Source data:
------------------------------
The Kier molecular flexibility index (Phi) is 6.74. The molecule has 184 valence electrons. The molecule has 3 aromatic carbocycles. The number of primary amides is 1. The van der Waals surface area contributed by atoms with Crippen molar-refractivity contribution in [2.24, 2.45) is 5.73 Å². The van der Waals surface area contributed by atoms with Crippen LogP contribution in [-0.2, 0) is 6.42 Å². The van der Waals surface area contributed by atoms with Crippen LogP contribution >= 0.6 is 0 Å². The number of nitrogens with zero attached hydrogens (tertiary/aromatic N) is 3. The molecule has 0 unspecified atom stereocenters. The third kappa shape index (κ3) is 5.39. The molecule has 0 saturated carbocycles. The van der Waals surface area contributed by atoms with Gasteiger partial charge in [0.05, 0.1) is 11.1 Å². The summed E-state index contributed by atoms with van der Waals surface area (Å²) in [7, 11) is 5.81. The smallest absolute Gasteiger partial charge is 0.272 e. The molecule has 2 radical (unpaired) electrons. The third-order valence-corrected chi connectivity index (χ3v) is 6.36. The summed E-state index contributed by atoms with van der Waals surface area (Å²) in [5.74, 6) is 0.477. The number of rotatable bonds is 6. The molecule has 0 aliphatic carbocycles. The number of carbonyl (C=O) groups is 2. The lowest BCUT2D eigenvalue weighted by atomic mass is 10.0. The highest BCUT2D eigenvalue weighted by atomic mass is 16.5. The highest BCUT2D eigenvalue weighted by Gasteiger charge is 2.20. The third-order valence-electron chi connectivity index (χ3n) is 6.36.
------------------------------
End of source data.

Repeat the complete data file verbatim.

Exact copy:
The Kier molecular flexibility index (Phi) is 6.74. The molecule has 184 valence electrons. The molecule has 3 aromatic carbocycles. The number of primary amides is 1. The van der Waals surface area contributed by atoms with Crippen molar-refractivity contribution in [2.24, 2.45) is 5.73 Å². The van der Waals surface area contributed by atoms with Crippen LogP contribution in [-0.2, 0) is 6.42 Å². The van der Waals surface area contributed by atoms with Crippen LogP contribution >= 0.6 is 0 Å². The number of nitrogens with zero attached hydrogens (tertiary/aromatic N) is 3. The molecule has 0 unspecified atom stereocenters. The third kappa shape index (κ3) is 5.39. The molecule has 0 saturated carbocycles. The van der Waals surface area contributed by atoms with Gasteiger partial charge in [0.05, 0.1) is 11.1 Å². The summed E-state index contributed by atoms with van der Waals surface area (Å²) in [7, 11) is 5.81. The smallest absolute Gasteiger partial charge is 0.272 e. The molecule has 2 radical (unpaired) electrons. The third-order valence-corrected chi connectivity index (χ3v) is 6.36. The summed E-state index contributed by atoms with van der Waals surface area (Å²) in [5.74, 6) is 0.477. The number of rotatable bonds is 6. The molecule has 0 aliphatic carbocycles. The number of carbonyl (C=O) groups is 2. The lowest BCUT2D eigenvalue weighted by atomic mass is 10.0. The highest BCUT2D eigenvalue weighted by atomic mass is 16.5. The highest BCUT2D eigenvalue weighted by Gasteiger charge is 2.20. The third-order valence-electron chi connectivity index (χ3n) is 6.36.